The local villagers are very different with profiles to reflect their different lives. I see these models as being the handful of locals that have stuck around when a conflict begins, the vast majority of the inhabitants of a village would most probably have fled to the hills at the first sign of danger.

The FOR of the villagers is lower than the professional fighters which means they are less likely to survive a sustained or heavy attack. Heard and Aelfstan are certainly best used at range. The fact that missile fire can Force Back models in Open Combat can be put to good use with these two models. If the angle of attack is just right you could force the enemy into positions more suited to the needs of the rest of your warband. Driving models into engagement with your fighters or forcing them away so that they must expend Actions getting closer again. They could also score some points of FOR damage on enemy models from a safe distance.

Eoferwine and Ealgyd can help the warband in a conflict by using their psychological abilities. We can imagine them bellowing obscenities, shouting encouragement and/or whipping up a rage depending on the situation in front of them. These models are built as support roles – boosting or attacking profile characteristics on friend and/or foe.

Which leaves Hrodulf. At 9 Renown the profile for this model may make this model look a bit useless but used in the right way this young lad can still have an impact. In several games I’ve used him in this model has caused more than a few points of FOR damage on opponents by being worked around the back of models and blocking off Force Backs.

Blocking Force Backs is something worth considering if you’ve not discovered it in your own games of Open Combat. None of the villager models mentioned above are particularly suited to fighting but if two or three of them surround an enemy model then you may be surprised at the outcome.

How the warband plays

Open Combat is very situational so the best course of action will depend on the prevailing circumstances surrounding your models and the scenario that you’re playing. That being said, the above warband is built with flexibility in mind while reflecting the colour and flavour of the historical period it represents.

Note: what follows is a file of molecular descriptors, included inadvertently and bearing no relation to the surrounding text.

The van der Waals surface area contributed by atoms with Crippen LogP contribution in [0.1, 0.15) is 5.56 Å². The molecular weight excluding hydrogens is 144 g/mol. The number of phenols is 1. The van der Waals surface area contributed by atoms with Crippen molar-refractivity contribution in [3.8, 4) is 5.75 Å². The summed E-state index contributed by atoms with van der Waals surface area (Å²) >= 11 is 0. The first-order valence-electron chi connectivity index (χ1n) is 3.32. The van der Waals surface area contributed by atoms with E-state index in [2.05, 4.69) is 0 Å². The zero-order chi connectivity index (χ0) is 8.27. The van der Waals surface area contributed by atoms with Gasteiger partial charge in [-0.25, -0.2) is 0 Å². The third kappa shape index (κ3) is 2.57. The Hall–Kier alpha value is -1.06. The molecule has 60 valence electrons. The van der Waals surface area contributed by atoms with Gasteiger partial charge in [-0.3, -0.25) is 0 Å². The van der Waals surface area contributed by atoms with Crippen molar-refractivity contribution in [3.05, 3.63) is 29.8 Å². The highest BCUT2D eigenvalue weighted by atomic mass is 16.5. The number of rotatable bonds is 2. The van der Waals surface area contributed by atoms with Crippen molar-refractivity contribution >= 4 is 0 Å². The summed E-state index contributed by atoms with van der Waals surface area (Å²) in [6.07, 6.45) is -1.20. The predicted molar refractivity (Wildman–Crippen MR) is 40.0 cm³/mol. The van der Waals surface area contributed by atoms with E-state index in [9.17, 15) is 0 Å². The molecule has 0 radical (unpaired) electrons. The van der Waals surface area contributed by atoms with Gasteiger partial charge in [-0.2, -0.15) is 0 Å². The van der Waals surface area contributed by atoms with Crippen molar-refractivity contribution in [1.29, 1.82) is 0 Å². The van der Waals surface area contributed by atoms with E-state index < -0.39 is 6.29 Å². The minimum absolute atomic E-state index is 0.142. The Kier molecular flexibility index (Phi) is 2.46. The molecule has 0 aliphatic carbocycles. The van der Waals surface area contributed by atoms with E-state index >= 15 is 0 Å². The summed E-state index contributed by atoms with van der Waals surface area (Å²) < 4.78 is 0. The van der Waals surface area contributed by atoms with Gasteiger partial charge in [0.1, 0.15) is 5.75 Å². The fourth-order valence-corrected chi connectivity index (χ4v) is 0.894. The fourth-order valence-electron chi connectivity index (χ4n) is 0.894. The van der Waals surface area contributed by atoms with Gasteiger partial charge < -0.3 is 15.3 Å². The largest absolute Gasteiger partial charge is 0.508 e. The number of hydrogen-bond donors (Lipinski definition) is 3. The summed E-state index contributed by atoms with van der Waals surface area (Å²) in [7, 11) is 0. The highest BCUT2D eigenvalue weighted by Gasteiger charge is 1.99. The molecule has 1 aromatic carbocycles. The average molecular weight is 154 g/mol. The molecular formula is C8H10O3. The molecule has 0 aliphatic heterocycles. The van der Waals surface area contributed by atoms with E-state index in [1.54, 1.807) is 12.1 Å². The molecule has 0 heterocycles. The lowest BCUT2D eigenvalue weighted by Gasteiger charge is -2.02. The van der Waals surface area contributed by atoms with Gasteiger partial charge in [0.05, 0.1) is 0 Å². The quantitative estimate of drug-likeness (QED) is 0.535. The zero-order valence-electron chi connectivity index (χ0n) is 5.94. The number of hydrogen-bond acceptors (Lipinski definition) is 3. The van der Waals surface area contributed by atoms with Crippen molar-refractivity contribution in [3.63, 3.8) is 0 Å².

In straight up Open Combat fights I try to work Heard and Aelfstan around a flank so that they can use their missile weapons most effectively. I try to keep them out of reach of enemy models as much as possible though. Eoferwine and Ealgyd are used to mentally soften up the enemy (I see it as sowing a bit of doubt and confusion in the minds of opposing fighters with their heckling) before the professional fighters wade in to do their thing. Hrodulf nips about getting in the way as best he can.

In Search for the Prize and Capture the Prey the number of models in the warband and the split in the roles they have is very much a boon. The professional fighters have the job of causing problems for the enemy warband and are meant to stay on the tabletop while the villager models do the job of grabbing things and attempting to run off table with them. The low FOR and MIN of some of the villager models mean that they have less impact on your overall Break Point when they leave the tabletop carrying a prize or securing a prey.

In future articles I’ll look in a more abstract fashion at some of the potential approaches to warband builds you could consider when putting together your own.

If you have any questions or comments about this article please let me know.

Creating Open Combat profiles – what to do…?

Following the successful conclusion of the Open Combat Kickstarter campaign there are a lot of new players joining us in Open Combat via the Old Campaigner pledge and the digital rules. Welcome to you all!

During the Kickstarter campaign there was some discussion about providing sample profiles to give new players guidance.

I wrote about the subject in a previous post here this article concentrated on how I look at individual models (in the case of the article a spearman). It illustrated a selection of spearman models and discussed how they could all easily use the same profile but with a few little tweaks to the profiles you could create very different flavours for the tabletop.

I’m planning on writing a series of discursive articles looking at building profiles so this is the first of my (very probably) meandering pieces on the topic.